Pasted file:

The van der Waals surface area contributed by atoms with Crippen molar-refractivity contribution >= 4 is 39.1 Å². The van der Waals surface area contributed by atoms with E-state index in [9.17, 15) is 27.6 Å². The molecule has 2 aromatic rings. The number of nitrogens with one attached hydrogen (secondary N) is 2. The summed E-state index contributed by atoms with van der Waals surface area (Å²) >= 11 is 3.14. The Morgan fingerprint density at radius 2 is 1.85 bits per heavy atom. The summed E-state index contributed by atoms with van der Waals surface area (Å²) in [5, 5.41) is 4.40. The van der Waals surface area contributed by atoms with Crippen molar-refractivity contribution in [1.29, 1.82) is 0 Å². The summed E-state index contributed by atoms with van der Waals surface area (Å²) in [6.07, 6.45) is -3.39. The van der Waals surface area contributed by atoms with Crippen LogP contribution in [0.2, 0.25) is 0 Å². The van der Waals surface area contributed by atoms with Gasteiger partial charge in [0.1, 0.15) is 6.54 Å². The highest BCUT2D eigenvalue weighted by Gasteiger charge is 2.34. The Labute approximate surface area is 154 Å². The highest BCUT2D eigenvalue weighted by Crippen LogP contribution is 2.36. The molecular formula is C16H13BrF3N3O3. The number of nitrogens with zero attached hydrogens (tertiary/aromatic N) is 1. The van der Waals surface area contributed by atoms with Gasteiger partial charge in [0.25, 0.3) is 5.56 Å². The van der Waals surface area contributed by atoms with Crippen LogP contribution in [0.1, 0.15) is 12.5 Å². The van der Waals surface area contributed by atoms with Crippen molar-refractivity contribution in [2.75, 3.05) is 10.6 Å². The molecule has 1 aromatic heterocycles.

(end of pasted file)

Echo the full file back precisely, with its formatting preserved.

The van der Waals surface area contributed by atoms with Crippen molar-refractivity contribution >= 4 is 39.1 Å². The van der Waals surface area contributed by atoms with E-state index in [9.17, 15) is 27.6 Å². The molecule has 2 aromatic rings. The number of nitrogens with one attached hydrogen (secondary N) is 2. The summed E-state index contributed by atoms with van der Waals surface area (Å²) >= 11 is 3.14. The Morgan fingerprint density at radius 2 is 1.85 bits per heavy atom. The summed E-state index contributed by atoms with van der Waals surface area (Å²) in [5, 5.41) is 4.40. The van der Waals surface area contributed by atoms with Crippen molar-refractivity contribution in [1.29, 1.82) is 0 Å². The summed E-state index contributed by atoms with van der Waals surface area (Å²) in [6.07, 6.45) is -3.39. The van der Waals surface area contributed by atoms with Crippen LogP contribution in [0.2, 0.25) is 0 Å². The van der Waals surface area contributed by atoms with Gasteiger partial charge in [0.1, 0.15) is 6.54 Å². The highest BCUT2D eigenvalue weighted by Gasteiger charge is 2.34. The Labute approximate surface area is 154 Å². The highest BCUT2D eigenvalue weighted by Crippen LogP contribution is 2.36. The molecular formula is C16H13BrF3N3O3. The number of nitrogens with zero attached hydrogens (tertiary/aromatic N) is 1. The van der Waals surface area contributed by atoms with Gasteiger partial charge in [0.25, 0.3) is 5.56 Å². The van der Waals surface area contributed by atoms with Crippen LogP contribution in [0.1, 0.15) is 12.5 Å². The van der Waals surface area contributed by atoms with Crippen molar-refractivity contribution in [2.75, 3.05) is 10.6 Å². The molecule has 1 aromatic heterocycles.